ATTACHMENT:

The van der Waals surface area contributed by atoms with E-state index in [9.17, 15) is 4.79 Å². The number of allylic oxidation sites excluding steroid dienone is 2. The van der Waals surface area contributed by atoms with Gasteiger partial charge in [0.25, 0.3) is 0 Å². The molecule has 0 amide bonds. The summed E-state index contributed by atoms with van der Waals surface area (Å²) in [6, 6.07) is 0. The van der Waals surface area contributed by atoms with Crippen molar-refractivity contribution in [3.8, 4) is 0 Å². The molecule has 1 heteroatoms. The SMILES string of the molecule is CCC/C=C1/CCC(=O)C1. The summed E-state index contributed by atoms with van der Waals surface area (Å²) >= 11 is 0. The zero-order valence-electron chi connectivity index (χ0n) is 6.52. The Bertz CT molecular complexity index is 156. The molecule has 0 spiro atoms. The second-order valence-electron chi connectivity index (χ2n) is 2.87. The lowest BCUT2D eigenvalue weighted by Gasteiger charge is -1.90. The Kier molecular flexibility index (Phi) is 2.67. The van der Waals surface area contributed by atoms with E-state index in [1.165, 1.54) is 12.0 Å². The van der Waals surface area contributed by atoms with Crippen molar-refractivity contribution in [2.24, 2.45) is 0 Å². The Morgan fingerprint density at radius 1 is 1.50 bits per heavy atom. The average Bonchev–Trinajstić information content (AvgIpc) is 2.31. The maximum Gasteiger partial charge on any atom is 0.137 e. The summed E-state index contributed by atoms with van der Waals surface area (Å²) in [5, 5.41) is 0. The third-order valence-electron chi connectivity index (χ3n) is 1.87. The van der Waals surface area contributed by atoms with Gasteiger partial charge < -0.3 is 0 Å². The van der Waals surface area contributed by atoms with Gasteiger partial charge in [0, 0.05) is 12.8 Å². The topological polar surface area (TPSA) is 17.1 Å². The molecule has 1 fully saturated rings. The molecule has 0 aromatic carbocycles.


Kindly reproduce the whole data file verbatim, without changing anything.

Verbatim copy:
The van der Waals surface area contributed by atoms with E-state index in [9.17, 15) is 4.79 Å². The number of allylic oxidation sites excluding steroid dienone is 2. The van der Waals surface area contributed by atoms with Gasteiger partial charge in [0.25, 0.3) is 0 Å². The molecule has 0 amide bonds. The summed E-state index contributed by atoms with van der Waals surface area (Å²) in [6, 6.07) is 0. The van der Waals surface area contributed by atoms with Crippen molar-refractivity contribution in [3.8, 4) is 0 Å². The molecule has 1 heteroatoms. The SMILES string of the molecule is CCC/C=C1/CCC(=O)C1. The summed E-state index contributed by atoms with van der Waals surface area (Å²) >= 11 is 0. The zero-order valence-electron chi connectivity index (χ0n) is 6.52. The Bertz CT molecular complexity index is 156. The molecule has 0 spiro atoms. The second-order valence-electron chi connectivity index (χ2n) is 2.87. The lowest BCUT2D eigenvalue weighted by Gasteiger charge is -1.90. The Kier molecular flexibility index (Phi) is 2.67. The van der Waals surface area contributed by atoms with E-state index in [1.165, 1.54) is 12.0 Å². The van der Waals surface area contributed by atoms with Crippen molar-refractivity contribution in [2.24, 2.45) is 0 Å². The Morgan fingerprint density at radius 1 is 1.50 bits per heavy atom. The average Bonchev–Trinajstić information content (AvgIpc) is 2.31. The maximum Gasteiger partial charge on any atom is 0.137 e. The summed E-state index contributed by atoms with van der Waals surface area (Å²) in [5, 5.41) is 0. The third-order valence-electron chi connectivity index (χ3n) is 1.87. The van der Waals surface area contributed by atoms with Gasteiger partial charge < -0.3 is 0 Å². The van der Waals surface area contributed by atoms with Gasteiger partial charge in [0, 0.05) is 12.8 Å². The topological polar surface area (TPSA) is 17.1 Å². The molecule has 1 fully saturated rings. The molecule has 0 aromatic carbocycles.